In just the second round of the WorldSBK season, can we expect a trend to last for the rest of 2022?
The 2022 MOTUL FIM Superbike World Championship has seen an incredible first two rounds of the season, with the Motul Dutch Round bringing a new dynamic to the rivalry between Toprak Razgatlioglu (Pata Yamaha with Brixx WorldSBK) and Jonathan Rea (Kawasaki Racing Team WorldSBK) after they took each other out in Race 2, whilst Alvaro Bautista leads the Championship. However, there was a landmark achievement in Race 2 as for the first time in five years, five different manufacturers locked out the top five places in a race.
Alvaro Bautista took a third victory of the season in what was a topsy-turvy final encounter in the Netherlands at the iconic TT Circuit Assen. The 19th win of his career for the #19, all for Ducati, he headed of 2021 rival Andrea Locatelli (Pata Yamaha with Brixx WorldSBK), as the Italian took a career-best finish of second at the same circuit he took a first podium at in 2021. Behind the Yamaha rider, Honda stood on their 340th different race podium courtesy of a majestic ride by Iker Lecuona (Team HRC), with the 22-year-old rookie shining in Race 2, briefly leading after Razgatlioglu and Rea’s incident. Fourth place honours went to Alex Lowes (Kawasaki Racing Team WorldSBK), his best result of 2022 thus far, whilst Scott Redding (BMW Motorrad WorldSBK Team) inherited fifth after Axel Bassani (Motocorsa Racing) was demoted for multiple track limits infringements, giving BMW a first top five of the season.
It’s not a completely new spectacle, as this is the 37th time it has happened in WorldSBK. The first time it occurred was at Sugo in 1989, with Michael Dowson on a Yamaha winning ahead of Kenichiro Iwahashi on a Honda, Giancarlo Falappa on a Yamaha-powered Bimota, Doug Polen on a Suzuki and Takahiro Sohwa on a Kawasaki. The only other manufacturer in the race was Ducati, but it was a disastrous day for the Italian brand: Raymond Roche only managed 18th whilst Baldassarre Monti didn’t finish.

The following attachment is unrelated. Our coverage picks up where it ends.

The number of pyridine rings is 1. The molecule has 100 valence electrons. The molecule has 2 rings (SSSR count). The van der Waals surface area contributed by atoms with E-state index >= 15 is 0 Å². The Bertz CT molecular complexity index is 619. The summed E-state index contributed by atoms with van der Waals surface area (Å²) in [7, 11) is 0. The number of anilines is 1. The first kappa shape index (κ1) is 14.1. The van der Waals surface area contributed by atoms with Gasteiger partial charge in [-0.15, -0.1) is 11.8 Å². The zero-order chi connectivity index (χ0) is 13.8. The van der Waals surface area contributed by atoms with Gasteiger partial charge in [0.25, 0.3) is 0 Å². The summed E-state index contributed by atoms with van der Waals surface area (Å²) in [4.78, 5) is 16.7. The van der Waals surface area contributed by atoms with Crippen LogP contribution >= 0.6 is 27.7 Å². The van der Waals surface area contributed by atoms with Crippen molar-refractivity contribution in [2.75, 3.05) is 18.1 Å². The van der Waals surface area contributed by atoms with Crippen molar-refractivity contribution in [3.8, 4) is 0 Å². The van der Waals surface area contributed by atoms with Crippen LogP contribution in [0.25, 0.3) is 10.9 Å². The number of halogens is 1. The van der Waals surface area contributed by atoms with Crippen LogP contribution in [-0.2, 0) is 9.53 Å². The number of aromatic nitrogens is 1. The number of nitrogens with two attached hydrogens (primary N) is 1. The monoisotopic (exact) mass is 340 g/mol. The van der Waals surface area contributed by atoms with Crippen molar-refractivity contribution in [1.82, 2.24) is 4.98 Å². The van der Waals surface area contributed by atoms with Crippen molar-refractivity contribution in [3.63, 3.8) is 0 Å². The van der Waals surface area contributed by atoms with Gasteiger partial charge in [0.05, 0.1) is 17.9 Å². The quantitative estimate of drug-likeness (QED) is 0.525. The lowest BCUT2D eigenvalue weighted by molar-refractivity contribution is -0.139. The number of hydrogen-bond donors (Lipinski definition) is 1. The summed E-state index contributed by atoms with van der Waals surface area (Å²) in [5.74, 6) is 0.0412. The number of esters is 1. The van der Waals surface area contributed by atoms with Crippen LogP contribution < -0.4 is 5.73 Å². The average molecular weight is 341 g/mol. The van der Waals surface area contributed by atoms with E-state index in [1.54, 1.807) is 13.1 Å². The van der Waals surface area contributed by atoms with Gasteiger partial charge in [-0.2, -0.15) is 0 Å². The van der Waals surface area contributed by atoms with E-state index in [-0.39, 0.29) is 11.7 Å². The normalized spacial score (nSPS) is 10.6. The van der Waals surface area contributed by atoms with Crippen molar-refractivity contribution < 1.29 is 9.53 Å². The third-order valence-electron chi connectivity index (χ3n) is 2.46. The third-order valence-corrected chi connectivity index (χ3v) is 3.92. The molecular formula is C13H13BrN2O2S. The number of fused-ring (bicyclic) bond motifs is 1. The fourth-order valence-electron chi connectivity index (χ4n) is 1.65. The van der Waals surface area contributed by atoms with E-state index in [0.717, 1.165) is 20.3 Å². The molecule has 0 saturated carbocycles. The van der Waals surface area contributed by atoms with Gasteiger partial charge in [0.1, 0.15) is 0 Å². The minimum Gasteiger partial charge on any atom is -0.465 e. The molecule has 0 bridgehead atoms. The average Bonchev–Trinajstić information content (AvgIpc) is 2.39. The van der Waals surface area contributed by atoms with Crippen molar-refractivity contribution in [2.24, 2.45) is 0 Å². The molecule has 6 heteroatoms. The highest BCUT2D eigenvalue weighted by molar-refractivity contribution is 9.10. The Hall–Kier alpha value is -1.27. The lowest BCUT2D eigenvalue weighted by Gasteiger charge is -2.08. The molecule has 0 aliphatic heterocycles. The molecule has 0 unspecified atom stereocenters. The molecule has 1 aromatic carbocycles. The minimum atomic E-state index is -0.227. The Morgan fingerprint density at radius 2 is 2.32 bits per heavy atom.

However, the first time it was with five manufacturer all with their own engine, as Bimota used Yamaha as an engine supplier for the 1989 result, you have to go to the title-deciding race of 1996, with Phillip Island being the host. Anthony Gobert won on a Kawasaki ahead of Yamaha’s Colin Edwards, whilst Troy Corser wrapped up the title for Ducati with a third place. In his last round for Castrol Honda, Carl Fogarty came home in fourth whilst home-hero Peter Goddard snatched fifth.
In terms of stats, the year where five manufacturers inside the top five happened the most was in 2010, when it happened eight times. However, five isn’t the limit: there’s been times when six manufacturers have locked out the top six and twice where seven manufacturers have managed to lock out the front seven places – the last of which was in 2011 at Donington Park in Race 2. The next best year was in 2000, when seven races saw the top five places locked out by different makes of machinery, showing that parity has always been a staple of WorldSBK’s ethos.
The last time that five manufacturers were inside the top five come the end of the race was in 2017 at Portimao, in Race 2, with Jonathan Rea winning aboard a Kawasaki, Michael van der Mark second on a Yamaha, Marco Melandri third for Ducati ahead of Aprilia’s Eugene Laverty and BMW’s Jordi Torres. The only other manufacturers in the class were Honda and MV Agusta, with Honda finishing 10th with Takumi Takahashi, whilst Leon Camier didn’t finish aboard the MV Agusta.
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